Ask a handful of chefs their definition of modern Mexican cuisine and you’re likely to get a handful of different answers. That said, a few distinct themes seem to be running through the Mexican offerings on menus today, namely freshness, a fusion of flavors and cultures and, despite that fusion, a sense of authenticity.
“[Modern Mexican is] opening people’s minds of what’s down there and doing it in our own American way,” said Tim Hockett,and partner of Lettuce Entertain You Enterprises in Chicago. “It’s also gotten a lot healthier.”
Hockett oversees the menu at Tallboy Taco, Lettuce Entertain You’s fast-casual Cal-Mex restaurant in Chicago. The menu features eight tacos that are built around proteins that have been infused with flavor through techniques such as marinating, smoking, roasting or braising, but that have minimal toppings to ensure they remain California light yet full-bodied Mexican. Among the offerings is the Pork al Pastor taco, with marinated, spit-roasted pork shoulder, onions and lime; and the Cowboy 12-Hour Smoked Brisket taco, made with smoky meat and topped with salsa arbol and cilantro.
“I love Mexican fare because of its combination of sweet, sour, spicy and salty,” Hockett said. “That introduced into American barbecue is a unique twist. It doesn’t feel like two cultures coming together. It feels like something unique.”
Also making Mexican modern through fusion is Richard DeShantz, chef of täkō, an Asian-meets-Mexican concept in Pittsburgh, Pa. DeShantz showcases the coming together of the two distinct cuisines in his Korean tacos and duck tacos. The Korean taco, made with wagyu shortrib, peanuts, fermented cucumber, nappa cabbage and cilantro, is a play on bulgogi (which means “fire meat” in Korean), while the duck confit with hoisin, scallions, cucumbers, pickled peppers, mint and cilantro, is a play on Peking duck.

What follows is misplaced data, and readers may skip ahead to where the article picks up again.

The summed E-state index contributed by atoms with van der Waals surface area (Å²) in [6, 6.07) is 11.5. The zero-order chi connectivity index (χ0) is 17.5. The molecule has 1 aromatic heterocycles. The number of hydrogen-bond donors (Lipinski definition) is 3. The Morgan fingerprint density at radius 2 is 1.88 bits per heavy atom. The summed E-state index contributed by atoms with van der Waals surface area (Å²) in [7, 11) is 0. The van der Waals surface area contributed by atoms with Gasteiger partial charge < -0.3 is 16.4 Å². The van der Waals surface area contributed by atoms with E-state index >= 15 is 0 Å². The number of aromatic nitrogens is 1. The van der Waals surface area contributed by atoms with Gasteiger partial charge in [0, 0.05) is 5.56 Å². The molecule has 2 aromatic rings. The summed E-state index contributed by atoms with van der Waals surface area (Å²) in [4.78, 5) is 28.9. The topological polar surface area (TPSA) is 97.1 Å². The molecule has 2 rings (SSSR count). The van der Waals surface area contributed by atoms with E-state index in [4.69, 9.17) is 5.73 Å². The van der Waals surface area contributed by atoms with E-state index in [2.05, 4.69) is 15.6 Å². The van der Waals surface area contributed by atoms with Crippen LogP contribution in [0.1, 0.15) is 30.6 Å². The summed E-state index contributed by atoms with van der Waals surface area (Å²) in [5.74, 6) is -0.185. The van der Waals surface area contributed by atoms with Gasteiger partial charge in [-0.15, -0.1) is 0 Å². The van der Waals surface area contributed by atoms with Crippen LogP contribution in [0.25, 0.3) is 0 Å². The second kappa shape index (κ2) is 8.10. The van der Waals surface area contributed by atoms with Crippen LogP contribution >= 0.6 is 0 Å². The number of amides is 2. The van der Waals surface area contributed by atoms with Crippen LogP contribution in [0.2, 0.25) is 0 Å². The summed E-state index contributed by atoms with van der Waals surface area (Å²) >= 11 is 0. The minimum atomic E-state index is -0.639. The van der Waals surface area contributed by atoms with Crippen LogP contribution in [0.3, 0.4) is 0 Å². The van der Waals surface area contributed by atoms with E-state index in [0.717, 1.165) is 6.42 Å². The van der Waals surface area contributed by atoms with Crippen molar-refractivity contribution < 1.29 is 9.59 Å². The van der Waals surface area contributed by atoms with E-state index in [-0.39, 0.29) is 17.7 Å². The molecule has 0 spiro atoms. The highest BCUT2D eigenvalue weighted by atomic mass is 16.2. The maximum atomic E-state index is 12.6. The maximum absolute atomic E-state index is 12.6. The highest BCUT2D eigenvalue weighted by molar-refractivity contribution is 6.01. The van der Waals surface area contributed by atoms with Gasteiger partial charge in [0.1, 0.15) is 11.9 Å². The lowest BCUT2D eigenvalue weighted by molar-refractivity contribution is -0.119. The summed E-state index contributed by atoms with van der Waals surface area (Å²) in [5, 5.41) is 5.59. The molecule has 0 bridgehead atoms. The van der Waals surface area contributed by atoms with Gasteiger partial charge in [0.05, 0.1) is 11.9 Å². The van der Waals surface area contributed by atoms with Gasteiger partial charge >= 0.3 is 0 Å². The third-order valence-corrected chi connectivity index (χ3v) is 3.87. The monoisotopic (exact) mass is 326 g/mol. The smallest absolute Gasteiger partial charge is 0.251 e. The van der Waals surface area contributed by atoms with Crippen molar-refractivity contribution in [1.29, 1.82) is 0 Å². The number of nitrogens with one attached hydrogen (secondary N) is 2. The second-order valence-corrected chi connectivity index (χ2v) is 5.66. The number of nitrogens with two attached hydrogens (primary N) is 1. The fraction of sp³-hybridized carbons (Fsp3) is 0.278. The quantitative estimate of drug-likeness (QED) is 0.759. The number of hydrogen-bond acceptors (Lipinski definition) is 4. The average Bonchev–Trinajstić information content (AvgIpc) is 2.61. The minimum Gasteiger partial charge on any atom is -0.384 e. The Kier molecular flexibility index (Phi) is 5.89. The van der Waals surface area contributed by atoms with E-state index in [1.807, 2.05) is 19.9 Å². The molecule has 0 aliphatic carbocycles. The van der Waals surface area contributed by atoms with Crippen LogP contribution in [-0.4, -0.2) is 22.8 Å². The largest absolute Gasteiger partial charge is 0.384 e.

"Asian and Mexican flavors are a natural pairing — both cuisines are technical, sauce driven, spice heavy and showcase depth of flavor,” DeShantz said. "Looking at the menu and the dishes here at täkō, I wanted to think about how I could incorporate Asian flavors into Mexican dishes, and vice versa.”
His pantry also includes Mexican items such as chorizo, Chihuahua cheese and roasted poblano peppers.
“To me, the idea of modern Mexican is taking the classic cooking techniques and ingredients and trying to elevate them to a new level,” DeShantz said. “At täkō, I like to take Mexican ingredients and find ways to improve upon them, while still respecting the ingredient itself.”
For Troy Guard, chef and owner of Los Chingones in Denver, modern Mexican is “badass Mexican — sassy, spicy, sometimes irreverent, and always an adventure.”
“We’re moving away from Mexican-American food, and becoming more authentic, meaning we’re getting the best ingredients and we’re showcasing bold flavors,” Guard said.
Guard highlights those bold flavors and uses unexpected proteins in his selection of signature and featured tacos that include proteins such as red chile pork shoulder, lamb neck, beef cheek and octopus, and sometimes kangaroo, snake or camel.
Guard also offers a selection of other hot and cold dishes, such as Tres Pig Nachos, made with pinto bean dip, pico de gallo, crema, pickled jalapeños, Sriracha-lime aïoli, bacon, house-made chorizo and pig ear; and Braised Goat Taquitos, made with guacamole, pasilla peppers, crema and slaw.
At Taco Bamba in Falls Church, Va., chef Victor Albisu takes a chef-driven approach to modern Mexican, both figuratively and literally. Albisu’s menu of tacos, soups, tortas and more features traditional preparations and flavors in innovative chef-driven dishes. In addition, Albisu recently launched Taco Bamba’s Guest Taquero Series, a monthly event in which a DC-area chef is invited to create a taco of the month and come into the restaurant one evening to serve their creation and talk tacos. First up is Tim Ma of Water and Wall in New York City, Chase the Submarine in Vienna, Va., and the forthcoming Kyirisan in DC itself, who will be offering Tim Ma's Krusty Krab Taco, a corn tortilla stuffed with seared Maryland crab, green Goddess dressing, spicy slaw and chicharrones.
“Our customers are more and more informed about the intricacies of Mexican cooking, and are always excited to try our new takes on traditional Mexican cooking,” Albisu said. “Their curiosity is gratifying.”